Social media

Social media is another fabulous part of the lead gen buffet that many B2B marketers tend to overlook. It’s true, social media has traditionally been viewed as a B2C marketing tool, but more B2B businesses than ever are tapping into the power of platforms like Twitter and LinkedIn to help educate their customers on their unique service offerings and updates.

B2B social media strategy shouldn’t be dull.

The more creative you get with your brand’s social media presence, the more likely it is that you’ll stand out to CMOs and other decision-makers as they seek solutions. Social media posts can help humanize your business. Your company profiles can also be a direct point of contact for prospects looking to solve their problems and have their questions answered.

White papers

White papers are highly technical documents that inform a reader about a specific problem or issue they face. Downloadable white papers are excellent lead magnets because they often target decision makers.

In the lead gen setting, white papers are typically a gated resource, like case studies, that can highlight just a problem, or highlight a problem and its solution. The former is a great tool to use early on in the purchasing journey. It validates a prospect’s fears that something is wrong and urges them to act quickly to fix it.

White papers that highlight both a problem and a solution are also a great downloadable resource for further along in the lead gen nurturing process.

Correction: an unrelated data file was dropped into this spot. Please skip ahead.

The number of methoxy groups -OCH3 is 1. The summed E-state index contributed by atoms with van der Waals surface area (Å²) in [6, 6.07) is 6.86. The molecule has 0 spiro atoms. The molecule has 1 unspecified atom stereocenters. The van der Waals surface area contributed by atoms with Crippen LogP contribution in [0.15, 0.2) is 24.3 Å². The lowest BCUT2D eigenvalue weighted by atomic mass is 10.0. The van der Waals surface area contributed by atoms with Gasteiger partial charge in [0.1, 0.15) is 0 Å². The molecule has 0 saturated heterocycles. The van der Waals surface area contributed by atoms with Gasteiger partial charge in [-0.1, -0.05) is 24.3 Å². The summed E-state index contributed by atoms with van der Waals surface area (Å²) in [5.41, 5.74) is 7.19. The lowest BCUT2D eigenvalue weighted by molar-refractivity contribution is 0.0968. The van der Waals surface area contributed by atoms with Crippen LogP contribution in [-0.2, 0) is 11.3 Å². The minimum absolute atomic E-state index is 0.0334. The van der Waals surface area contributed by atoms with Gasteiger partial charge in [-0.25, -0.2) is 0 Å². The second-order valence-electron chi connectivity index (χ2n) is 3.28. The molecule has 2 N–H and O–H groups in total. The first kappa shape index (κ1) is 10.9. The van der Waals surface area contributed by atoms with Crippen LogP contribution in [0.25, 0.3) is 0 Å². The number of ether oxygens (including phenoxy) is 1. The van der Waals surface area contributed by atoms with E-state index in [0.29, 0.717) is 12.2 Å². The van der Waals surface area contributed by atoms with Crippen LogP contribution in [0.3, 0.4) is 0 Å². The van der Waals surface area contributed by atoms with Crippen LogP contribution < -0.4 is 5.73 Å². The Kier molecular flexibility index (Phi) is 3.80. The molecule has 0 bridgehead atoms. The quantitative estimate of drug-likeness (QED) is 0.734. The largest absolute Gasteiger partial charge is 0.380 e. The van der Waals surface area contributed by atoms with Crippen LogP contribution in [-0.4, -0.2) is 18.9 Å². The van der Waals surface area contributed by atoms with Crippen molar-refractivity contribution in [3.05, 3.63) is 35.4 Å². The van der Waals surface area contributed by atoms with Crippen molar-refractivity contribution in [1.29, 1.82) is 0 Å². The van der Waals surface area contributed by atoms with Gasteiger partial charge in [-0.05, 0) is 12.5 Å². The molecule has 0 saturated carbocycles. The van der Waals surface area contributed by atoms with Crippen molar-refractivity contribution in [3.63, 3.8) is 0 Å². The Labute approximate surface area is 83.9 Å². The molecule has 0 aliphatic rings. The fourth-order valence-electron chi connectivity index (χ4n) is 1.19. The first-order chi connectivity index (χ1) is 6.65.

However, it’s very important to note that white papers are not elevator pitches. Readers will be immediately turned off if they sense the entire document was built to hard-sell them on a service. Effective white papers walk a fine line between informative and persuasive. Using unbiased data can signal to a reader that your brand is trustworthy and looking out for their best interests over profits.

Video, webinars, infographics, & other content

When considering lead generation tactics, it’s important to think beyond copywriting. Audio and visual content such as webinars and podcasts aren’t just good for accessibility reasons, they’re also easily digestible to prospective customers.

A busy CMO may not stop to read your 2,000-word blog. But, she might be willing to watch a 2-minute, captioned video sent through an email marketing campaign.

Some marketers might share an infographic you created, while others may listen to your podcast on the morning commute. A customer may not download a lead magnet, but they may watch product demos or instructional videos.

For example, Terakeet SEO Manager Jonas Sickler participated in the following webinar with Clearscope about how to create topic clusters.

There is no way around it. If you want your demand gen strategy to succeed, you will have to consider making dynamic content that can be digested just about anywhere.

Demand generation vs. lead Generation: metrics